Essay on Lone Star Nation Book Reveiw

1425 Words Dec 2nd, 2013 6 Pages
Lone Star Nation
Book Written By: H.W. Brands
Published By: Anchor Books
Published in: New York in February 2005
Book Review Written By: Meg Murphy
H.W. Brands is very good at bringing to life all the famous characters and events that walk through the founding of Texas. Despite years of tall tales, movies and others taking liberties with the facts, on its own the story is a good one. This book is not just about the history of Texas, but details the accounts of the individuals' lives and struggles during the colonization and fight for the independence of Texas. H. W. Brands brings to the reader vivid portrayals of such great men as Andrew Jackson, Stephen F. Austin, and Sam Houston along with a host of lesser known individuals whose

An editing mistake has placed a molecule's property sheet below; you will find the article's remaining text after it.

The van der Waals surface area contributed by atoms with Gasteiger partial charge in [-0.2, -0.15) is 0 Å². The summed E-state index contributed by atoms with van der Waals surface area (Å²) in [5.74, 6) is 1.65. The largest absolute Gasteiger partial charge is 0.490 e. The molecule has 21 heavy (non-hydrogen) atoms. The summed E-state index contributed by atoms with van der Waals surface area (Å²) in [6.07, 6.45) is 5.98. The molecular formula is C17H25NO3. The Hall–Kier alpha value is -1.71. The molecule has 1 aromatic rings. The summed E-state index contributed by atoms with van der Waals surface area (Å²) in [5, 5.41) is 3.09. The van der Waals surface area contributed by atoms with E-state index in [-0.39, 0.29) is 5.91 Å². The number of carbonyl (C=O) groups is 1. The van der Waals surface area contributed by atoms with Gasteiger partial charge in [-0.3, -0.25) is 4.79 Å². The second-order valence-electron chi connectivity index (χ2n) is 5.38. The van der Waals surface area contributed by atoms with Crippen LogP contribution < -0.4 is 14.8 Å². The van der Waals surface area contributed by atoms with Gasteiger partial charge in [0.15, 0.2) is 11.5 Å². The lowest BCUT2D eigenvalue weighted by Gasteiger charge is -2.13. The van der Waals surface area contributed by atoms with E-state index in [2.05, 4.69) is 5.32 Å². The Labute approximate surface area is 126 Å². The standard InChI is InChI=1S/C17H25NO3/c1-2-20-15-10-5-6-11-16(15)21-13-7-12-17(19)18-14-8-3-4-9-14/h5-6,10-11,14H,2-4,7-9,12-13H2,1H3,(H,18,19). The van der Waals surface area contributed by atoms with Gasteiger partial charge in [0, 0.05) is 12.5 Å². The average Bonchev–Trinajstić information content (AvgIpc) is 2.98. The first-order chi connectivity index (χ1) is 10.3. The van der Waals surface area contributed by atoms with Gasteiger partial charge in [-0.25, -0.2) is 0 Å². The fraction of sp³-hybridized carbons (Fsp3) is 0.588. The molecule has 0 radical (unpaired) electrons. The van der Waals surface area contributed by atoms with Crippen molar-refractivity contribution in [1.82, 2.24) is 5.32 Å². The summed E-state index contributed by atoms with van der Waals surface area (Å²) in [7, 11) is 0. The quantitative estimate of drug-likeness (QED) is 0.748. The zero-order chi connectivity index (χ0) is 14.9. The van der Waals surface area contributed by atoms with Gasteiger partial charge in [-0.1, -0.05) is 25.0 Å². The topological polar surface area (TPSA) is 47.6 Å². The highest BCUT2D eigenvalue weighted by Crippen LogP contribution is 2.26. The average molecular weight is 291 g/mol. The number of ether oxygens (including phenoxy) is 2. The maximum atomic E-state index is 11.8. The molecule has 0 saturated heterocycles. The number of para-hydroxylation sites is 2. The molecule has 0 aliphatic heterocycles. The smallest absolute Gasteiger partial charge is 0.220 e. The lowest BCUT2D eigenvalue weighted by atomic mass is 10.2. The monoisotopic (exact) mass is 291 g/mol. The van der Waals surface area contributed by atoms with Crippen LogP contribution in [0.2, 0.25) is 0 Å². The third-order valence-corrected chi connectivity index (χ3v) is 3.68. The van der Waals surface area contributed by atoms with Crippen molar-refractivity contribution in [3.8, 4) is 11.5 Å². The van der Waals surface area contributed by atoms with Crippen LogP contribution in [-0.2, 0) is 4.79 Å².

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By 1835 native Tejanos and Comanche’s were outnumbered 10 to 1 by an onrush of American settlers, then around 30,000. The rebellion was a triumph in many cases simply because of poor organization, illustrating why the far-flung empires of France and Spain were on the decline. Houston's venture into the Arkansas Territory took him to the illegal practice of selling whiskey, gin and other spirits to the local Indians. When arrested, his case to the court was that the nine barrels of booze were for his own consumption. Houston got off the hook, but the tale evolved from that about his personal alcohol consumption. Despite what really happened, these are certainly not the untarnished stories told about America's colonial founding fathers. Brands vividly paints a despotic portrait of General Santa Anna, the completely unlikable "Napoleon of the West." San Houston, Jim Bowie and Davy Crockett appear interesting and heroic, while exposed by the author whole and unvarnished. In just over 500 pages, Brands calmly describes how this historic contest plays out. Everyone knows the ending, and many of the events. But it is always good to read through a full telling of this dramatic story. Lone Star Nation brings history alive, with the people who made Texas what it is today living again in the reader's imagination. The author brings his extensive research to the pages of this magnificent, non-fiction book

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